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#AceHistoryDesk – If you want to understand changing social attitudes to marriage, looking at the people who’ve chosen to do it a second time while still legally married to their first spouse can provide a unique insight
Mélanie Méthot, a professor of history at Canada’s University of Alberta, has been researching bigamy “to better understand our idea of marriage, not only the legal definition, not only what the courts thought about it, but our religion or society,” she said.
[Through their evidence] you get to know what people believed marriage was and what you could expect in marriage,” Professor Méthot told Sam Longley on ABC Radio Perth.
She has researched bigamy in Canada but found on Trove, the National Library of Australia’s digital archive, a richer source of records than she’d ever dreamed of.
“When I got to Trove, I put [in] bigamy as a search term and there were more than 100,000 hits. I knew I had hit the jackpot,” she said.
Alexander William Smart
A missing persons announcement in the Police Gazette featuring a photo of Ethel Harris and Smart.(Supplied: State Records Office WA)none
One particular case piqued her attention — that of Alexander William Smart (who also used the name Alfred Wilson Smart) and the three women who were considered his wives.
Smart’s marital history started in 1878 in Victoria, when, at the age of 20, he married a woman named Mary Jane Bailey and had five children with her.
“He lived with her until 1898, [for] 20 years, and then he left to go to Western Australia,” Professor Méthot said.
“She didn’t want to follow. She decided to stay home with her mother who was still alive and raising their children, but he continued communicating with her, and continued to send her money.”
However sometime around 1904 Smart met a 21-year-old woman named Ethel Harris, told her his name was Alfred Wilson and asked her parents’ permission to marry her.
While her family believed they were married and the couple lived together as Mr and Mrs Wilson in West Perth, Professor Méthot said the pair never went through a marriage ceremony and it’s likely Ethel knew that Smart had a wife in Victoria.
A third woman
However, around 1910, while still living with Ethel, Smart began courting another woman, Mary Jane Pemberthy, and after a six-month engagement, bigamously married Mary Jane on her 21st birthday and brought her back to the house in West Perth he had shared with Ethel.
Professor Méthot said they probably wed because Mary Jane was so young and likely insisted on getting married.
“I have seen the marriage certificate, and he pretended that he was 34. He was 51 years old, by the way,” she said.West Perth circa 1905, where Ethel and Smart were living until her disappearance.(Supplied: State Library of Western Australia)none
Meanwhile, Ethel had disappeared and when the police began investigating, witnesses said the last time they remembered seeing her was on March 14, 1910, just one day before his wedding to Mary Jane Pemberthy.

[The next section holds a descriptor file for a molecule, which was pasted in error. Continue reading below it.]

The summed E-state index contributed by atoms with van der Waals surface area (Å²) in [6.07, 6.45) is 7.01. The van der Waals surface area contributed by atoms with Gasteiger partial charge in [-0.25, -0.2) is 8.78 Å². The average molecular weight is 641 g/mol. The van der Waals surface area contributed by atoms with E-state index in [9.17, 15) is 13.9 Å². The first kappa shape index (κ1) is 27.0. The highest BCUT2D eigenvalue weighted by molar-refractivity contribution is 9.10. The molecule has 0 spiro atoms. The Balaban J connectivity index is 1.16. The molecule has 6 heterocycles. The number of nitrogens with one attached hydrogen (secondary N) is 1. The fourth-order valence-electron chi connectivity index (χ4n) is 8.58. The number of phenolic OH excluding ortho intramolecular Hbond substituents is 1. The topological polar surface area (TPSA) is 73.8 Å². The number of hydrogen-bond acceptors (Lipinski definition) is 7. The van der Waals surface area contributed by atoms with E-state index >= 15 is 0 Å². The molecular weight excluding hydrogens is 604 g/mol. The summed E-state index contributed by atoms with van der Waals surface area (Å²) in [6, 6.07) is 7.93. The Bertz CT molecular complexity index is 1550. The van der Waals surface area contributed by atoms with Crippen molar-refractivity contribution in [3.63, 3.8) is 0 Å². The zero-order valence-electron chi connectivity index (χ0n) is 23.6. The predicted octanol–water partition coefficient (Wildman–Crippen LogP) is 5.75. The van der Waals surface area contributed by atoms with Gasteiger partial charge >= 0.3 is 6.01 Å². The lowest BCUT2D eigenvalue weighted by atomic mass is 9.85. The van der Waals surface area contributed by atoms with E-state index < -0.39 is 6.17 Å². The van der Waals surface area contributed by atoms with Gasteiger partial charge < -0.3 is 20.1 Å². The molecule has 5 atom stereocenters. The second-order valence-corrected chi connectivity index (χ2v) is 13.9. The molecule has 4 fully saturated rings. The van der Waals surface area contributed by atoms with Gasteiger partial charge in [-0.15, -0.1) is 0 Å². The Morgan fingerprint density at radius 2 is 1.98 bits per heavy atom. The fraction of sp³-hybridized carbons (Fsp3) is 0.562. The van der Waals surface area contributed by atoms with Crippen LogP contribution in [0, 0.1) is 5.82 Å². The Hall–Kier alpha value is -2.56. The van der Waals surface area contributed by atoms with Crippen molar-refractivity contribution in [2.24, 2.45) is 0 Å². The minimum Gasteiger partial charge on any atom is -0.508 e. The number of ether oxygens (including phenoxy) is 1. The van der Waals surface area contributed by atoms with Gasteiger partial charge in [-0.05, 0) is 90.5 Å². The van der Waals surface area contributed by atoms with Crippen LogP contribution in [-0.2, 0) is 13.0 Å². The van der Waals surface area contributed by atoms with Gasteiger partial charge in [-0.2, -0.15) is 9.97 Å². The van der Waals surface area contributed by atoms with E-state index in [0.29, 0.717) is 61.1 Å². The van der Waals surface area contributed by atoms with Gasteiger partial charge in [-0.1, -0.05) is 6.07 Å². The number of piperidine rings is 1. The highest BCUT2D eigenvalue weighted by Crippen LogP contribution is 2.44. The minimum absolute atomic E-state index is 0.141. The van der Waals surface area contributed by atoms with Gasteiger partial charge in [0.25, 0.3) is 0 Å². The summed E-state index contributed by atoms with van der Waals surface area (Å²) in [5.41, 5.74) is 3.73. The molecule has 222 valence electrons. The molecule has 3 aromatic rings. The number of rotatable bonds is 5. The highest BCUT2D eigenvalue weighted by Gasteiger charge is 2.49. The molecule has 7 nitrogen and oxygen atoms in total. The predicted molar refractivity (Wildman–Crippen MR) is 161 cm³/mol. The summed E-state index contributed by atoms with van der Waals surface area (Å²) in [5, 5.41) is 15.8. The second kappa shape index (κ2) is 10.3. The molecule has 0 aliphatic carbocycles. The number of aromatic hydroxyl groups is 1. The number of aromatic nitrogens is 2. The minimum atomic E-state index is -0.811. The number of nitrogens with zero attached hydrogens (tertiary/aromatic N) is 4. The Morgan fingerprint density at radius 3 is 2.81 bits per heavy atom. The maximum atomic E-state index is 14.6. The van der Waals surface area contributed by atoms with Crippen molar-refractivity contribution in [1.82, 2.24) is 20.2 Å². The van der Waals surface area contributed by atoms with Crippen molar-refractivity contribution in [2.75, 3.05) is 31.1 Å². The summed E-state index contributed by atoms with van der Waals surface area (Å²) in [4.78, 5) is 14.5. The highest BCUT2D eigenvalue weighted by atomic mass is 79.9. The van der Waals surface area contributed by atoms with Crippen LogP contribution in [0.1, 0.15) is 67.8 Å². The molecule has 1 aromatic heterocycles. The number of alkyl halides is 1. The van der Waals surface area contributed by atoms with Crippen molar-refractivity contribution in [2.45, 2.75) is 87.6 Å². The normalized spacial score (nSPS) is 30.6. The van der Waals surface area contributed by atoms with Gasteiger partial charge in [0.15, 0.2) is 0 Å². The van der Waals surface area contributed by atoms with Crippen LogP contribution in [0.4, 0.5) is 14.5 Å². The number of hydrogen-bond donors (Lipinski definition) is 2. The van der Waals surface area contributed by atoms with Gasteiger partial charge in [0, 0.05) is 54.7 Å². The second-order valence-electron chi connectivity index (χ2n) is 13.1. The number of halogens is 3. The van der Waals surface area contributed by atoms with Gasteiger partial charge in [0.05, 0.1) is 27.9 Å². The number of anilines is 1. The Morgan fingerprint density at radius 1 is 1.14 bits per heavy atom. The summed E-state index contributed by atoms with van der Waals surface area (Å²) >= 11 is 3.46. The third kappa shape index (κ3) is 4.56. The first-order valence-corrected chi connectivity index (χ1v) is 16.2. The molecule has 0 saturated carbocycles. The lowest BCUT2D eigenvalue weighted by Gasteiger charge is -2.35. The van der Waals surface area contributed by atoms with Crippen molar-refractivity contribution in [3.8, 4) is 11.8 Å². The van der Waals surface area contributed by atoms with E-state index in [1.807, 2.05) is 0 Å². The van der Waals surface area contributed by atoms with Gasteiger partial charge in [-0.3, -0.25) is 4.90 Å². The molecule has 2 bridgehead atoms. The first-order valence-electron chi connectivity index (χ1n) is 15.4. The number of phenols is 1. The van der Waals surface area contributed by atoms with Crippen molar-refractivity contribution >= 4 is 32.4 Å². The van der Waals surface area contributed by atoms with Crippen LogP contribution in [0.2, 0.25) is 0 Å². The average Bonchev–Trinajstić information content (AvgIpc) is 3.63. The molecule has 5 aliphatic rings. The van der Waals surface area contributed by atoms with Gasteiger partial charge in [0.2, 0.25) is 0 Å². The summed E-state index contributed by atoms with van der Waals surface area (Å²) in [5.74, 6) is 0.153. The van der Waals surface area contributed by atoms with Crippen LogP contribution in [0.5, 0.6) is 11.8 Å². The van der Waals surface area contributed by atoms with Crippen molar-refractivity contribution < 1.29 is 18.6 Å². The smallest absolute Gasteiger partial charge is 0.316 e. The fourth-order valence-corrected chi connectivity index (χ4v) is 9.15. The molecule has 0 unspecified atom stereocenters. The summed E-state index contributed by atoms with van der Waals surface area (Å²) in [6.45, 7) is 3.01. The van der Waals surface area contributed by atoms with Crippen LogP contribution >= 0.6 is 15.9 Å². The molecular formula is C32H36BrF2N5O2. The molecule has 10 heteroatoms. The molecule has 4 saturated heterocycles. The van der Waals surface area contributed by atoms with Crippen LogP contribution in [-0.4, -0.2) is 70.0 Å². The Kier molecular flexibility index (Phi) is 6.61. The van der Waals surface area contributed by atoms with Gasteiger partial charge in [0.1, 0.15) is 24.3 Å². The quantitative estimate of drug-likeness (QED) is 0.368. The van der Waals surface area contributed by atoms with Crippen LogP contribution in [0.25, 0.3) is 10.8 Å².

It was the search for Ethel that led to the discovery of his bigamy with the second Mary Jane.
A search for a body
While the search continued for Ethel, who police believed had been murdered, Smart was charged with bigamy.
He pleaded guilty and was sentenced to two years hard labour in Fremantle Prison.
When Ethel’s body was found in December 1910, buried in the foundry where Smart had been working, he went on trial for her murder.
The case and trial were a sensation. Professor Méthot has found more than 350 newspaper articles about the Smart case.The Ethel Harris case was reported nationwide. This story was published in Tasmania in December, 1910.(Supplied: Trove)none
“The newspapers were very keen on portraying him as guilty. I think there’s about two or three reports which they’re questioning [his guilt] of the over 350 articles,” she said.
Smart never confessed to killing Ethel, but was found guilty and was executed at Fremantle Prison on March 7, 1911.
The grim story continued to fascinate the public for decades.
“All the way to the 1950s people were talking about the Ethel Harris murder,” she said.The gates of Fremantle Prison, where Smart was executed for Ethel’s murder.(Supplied: State Library of Western Australia)none
Unearthing the files
Professor Méthot has travelled to Perth to do further research on the case and to delve into the court records of all historical cases of bigamy in WA.
Damien Hassan, senior archivist with the WA State Records Office, said his offices held “huge amounts of records from the Supreme Court, in this case from criminal trials”.
“The first bigamy case was from the Supreme Court in 1867 and through to World War II, there were about 109 cases of people found guilty of bigamy, both men and women,” he said.
“And the Supreme Court has kindly granted Mélanie access to go through those files, up until to the 1960s.”
“I think, for Mélanie’s purposes, it provides such a great reason why we do keep these records so we can look to these past cases and understand what was going on 100 years ago or more.”The Supreme Court record of Smart’s bigamy charge, 1910.(Supplied: State Records Office WA)none
Professor Méthot is excited about what she might find.
“It is so exciting for me to finally get access to the post-1947 records, because I believe this is where the understanding of marriage for individuals is changing,” she said.
“I can go and look at those depositions and try to tease out, ‘What is it exactly that these people expected in marriage?’
“Other historians of bigamy have argued that [bigamy] is actually because they believe in marriage, that’s why they marry again.
“What is it that they defined as so attractive about marriage?
“That’s what I’m trying to tease out here.”
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